What’s next for higher education?

The events at Yale raise an important policy issue – one whose resolution will initially depend on President Trump and, subsequently, on the federal courts.

As the situation now stands, Trump can immediately fill two vacancies on the five-member National Labor Relations Board. One current member, Chairman Phillip Miscimarra, is a Republican appointed by former President Barack Obama, and his term extends through 2017. According to reports, Trump is considering three conservative lawyers for the board vacancies, two of whom work for pro-management law firms. The new Republican majority can be expected to overturn rulings from the previous board, including rules about micro-units and union elections.

With these appointments in place, the Yale micro-unit that formed Local 33 would likely be overturned, leaving no union of graduate student teachers in place to negotiate for a labor contract. Indeed, critics of the university’s tactics accuse Yale of trying to wait out negotiations until the new appointees are in place.

Beyond the private sector

Changes are also taking place for public sector unions. As in the private sector, the altered political environment will work to disadvantage labor organizations in public higher education.

U.S. Supreme Court Justice Samuel Alito has actively worked against collective bargaining. His anti-unionism includes a 2012 case involving California teachers, where Alito took the constitutional position that government workers should be given the choice to “opt in” to union dues payments rather than be forced to “opt out.” Such a rule would deliver a lethal blow to public sector unions – including unions at public universities. Without mandatory dues payments, the union’s ability to bargain effectively is severely undermined because of a lack of resources necessary to conduct bargaining.

In 2016, the death of Antonin Scalia was considered the only thing that stopped Alito’s attack on unions. The National Right to Work Foundation has a case in the judicial pipeline that presents another opportunity for Alito. This time, newly appointed Justice Neil Gorsuch (a supposed Scalia clone) will likely tip the scales toward a legal defeat for public unions.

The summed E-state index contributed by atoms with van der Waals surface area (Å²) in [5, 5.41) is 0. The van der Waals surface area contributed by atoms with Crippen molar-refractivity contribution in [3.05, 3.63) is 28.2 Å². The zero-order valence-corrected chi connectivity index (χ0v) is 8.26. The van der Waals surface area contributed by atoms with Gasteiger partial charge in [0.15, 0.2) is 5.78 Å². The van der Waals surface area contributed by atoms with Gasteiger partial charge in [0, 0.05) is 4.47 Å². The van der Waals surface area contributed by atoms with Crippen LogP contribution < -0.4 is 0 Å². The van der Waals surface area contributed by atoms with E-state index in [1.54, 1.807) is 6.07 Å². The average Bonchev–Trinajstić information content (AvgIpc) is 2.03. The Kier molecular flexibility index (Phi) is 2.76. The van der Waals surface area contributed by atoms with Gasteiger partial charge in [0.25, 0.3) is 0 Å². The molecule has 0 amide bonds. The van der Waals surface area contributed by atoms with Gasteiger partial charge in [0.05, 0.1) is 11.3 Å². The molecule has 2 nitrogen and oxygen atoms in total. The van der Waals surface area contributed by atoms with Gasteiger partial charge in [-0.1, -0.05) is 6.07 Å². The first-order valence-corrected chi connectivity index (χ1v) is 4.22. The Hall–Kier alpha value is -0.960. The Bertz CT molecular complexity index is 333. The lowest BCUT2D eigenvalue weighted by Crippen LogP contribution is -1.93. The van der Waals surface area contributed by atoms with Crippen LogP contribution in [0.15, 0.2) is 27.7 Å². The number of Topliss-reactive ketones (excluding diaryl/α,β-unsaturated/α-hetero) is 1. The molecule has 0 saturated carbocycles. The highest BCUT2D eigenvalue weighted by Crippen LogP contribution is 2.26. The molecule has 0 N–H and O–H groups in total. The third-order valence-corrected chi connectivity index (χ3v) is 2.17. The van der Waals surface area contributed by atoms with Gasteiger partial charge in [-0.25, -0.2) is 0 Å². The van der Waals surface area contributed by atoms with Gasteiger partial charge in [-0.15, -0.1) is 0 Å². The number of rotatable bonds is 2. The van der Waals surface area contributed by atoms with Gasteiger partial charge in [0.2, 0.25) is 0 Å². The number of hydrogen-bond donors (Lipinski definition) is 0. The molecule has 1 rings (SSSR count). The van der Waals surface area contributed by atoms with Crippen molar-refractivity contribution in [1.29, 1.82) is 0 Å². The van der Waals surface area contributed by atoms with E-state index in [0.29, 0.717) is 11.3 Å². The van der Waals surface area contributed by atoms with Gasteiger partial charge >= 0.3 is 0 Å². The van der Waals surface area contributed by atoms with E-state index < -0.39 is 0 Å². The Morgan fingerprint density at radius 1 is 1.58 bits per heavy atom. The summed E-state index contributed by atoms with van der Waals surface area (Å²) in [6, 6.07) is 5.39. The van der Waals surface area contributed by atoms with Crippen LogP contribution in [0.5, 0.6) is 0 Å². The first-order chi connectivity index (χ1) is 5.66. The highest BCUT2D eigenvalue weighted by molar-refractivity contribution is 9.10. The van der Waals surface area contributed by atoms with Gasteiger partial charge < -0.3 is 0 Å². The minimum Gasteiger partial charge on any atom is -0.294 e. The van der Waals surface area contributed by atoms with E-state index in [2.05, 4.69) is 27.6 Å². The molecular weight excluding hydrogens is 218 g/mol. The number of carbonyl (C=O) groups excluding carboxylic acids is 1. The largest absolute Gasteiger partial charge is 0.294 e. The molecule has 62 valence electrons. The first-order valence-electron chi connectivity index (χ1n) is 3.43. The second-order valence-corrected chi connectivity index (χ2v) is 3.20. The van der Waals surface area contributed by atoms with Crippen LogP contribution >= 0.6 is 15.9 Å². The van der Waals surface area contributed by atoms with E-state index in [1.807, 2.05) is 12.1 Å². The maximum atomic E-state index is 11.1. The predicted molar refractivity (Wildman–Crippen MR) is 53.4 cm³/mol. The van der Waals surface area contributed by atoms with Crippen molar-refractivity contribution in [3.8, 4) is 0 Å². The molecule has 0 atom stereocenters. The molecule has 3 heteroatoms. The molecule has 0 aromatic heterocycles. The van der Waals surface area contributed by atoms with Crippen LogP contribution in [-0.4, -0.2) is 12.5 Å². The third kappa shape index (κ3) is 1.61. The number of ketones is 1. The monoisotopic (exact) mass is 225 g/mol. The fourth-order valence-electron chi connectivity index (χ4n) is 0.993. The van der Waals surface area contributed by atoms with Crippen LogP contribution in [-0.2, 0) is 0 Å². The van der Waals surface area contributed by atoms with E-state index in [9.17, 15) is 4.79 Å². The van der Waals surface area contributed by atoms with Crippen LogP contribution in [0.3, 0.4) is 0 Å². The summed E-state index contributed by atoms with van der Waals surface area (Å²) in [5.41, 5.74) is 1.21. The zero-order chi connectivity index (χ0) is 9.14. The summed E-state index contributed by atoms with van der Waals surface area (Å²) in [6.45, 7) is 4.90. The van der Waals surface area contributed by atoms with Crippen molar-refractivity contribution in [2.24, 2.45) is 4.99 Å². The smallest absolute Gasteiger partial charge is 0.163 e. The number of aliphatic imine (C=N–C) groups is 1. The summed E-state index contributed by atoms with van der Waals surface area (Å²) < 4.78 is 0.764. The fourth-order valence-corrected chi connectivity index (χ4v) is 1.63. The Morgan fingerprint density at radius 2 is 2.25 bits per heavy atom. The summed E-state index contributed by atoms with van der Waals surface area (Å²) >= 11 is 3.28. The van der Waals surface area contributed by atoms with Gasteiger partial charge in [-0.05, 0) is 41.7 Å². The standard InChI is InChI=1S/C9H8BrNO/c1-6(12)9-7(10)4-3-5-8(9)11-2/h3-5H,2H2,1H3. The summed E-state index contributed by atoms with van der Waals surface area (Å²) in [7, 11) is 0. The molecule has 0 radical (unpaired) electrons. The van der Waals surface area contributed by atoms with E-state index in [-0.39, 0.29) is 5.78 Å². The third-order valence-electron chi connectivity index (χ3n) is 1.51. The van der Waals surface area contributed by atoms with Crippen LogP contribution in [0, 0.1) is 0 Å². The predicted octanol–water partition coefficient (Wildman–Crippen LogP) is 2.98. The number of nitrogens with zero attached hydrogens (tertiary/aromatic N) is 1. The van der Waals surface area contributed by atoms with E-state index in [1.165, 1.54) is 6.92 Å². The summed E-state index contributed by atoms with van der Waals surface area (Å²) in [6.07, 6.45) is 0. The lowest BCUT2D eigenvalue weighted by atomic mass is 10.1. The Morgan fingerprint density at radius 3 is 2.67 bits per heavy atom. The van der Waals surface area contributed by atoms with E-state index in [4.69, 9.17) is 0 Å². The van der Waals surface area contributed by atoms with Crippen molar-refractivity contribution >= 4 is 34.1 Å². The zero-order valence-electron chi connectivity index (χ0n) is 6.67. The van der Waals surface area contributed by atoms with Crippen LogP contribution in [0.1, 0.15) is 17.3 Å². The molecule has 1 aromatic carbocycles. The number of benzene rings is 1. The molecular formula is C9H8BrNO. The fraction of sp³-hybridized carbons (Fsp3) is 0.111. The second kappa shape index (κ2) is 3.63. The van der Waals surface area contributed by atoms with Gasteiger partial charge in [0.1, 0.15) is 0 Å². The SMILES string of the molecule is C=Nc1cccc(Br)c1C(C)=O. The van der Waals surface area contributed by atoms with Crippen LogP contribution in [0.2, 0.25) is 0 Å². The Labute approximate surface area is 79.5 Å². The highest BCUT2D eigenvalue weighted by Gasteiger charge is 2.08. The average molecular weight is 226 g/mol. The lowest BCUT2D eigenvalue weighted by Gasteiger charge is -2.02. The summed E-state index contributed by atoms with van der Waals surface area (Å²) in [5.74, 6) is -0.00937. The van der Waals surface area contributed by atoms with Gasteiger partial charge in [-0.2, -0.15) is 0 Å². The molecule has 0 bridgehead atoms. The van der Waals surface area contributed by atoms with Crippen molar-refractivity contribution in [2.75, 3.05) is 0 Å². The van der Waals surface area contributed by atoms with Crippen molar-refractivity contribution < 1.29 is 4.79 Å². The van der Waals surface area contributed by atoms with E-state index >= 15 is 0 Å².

President Trump and Judge Gorsuch shake hands after Gorsuch is sworn in at the White House in April. Reuters/Joshua Roberts

The end game

After 14 days of protest – with three Yale strikers continuing to fast – the university issued a statement officially criticizing the strikers:

“…actions this week by members of Local 33 raise concerns about the safety and well-being of the demonstrators and about their apparent disregard for longstanding university policies and principles regarding the appropriate time, place and manner for exercising freedom of expression.”

The situation at Yale reflects the deteriorating condition of the American labor movement, which has suffered declining membership density since the 1950s. Richard Freeman, a well-known labor relations scholar, argues that political forces have degraded the bargaining environment through a “war” on unions and collective action.

On the other hand, Yale’s opposition to Local 33’s demands is neither unusual nor unexpected. Employers in this country have a long history of resisting unions, as I show in my book on labor decline.

Despite Trump’s campaign promises to better the economic situation of working-class white men, the president is unlikely to reverse the downward trend in unionization and incomes. The Trump appointees to the NLRB and the Supreme Court most probably will not promote stronger labor organization in the U.S. In the immediate future, his policies will impact the Yale students, who are fighting to be treated more like the faculty whose classes they teach. But those most negatively affected over the long run will be the white, non-college-educated men who make up the backbone of labor unions – the same workers largely responsible for Trump’s ascendancy.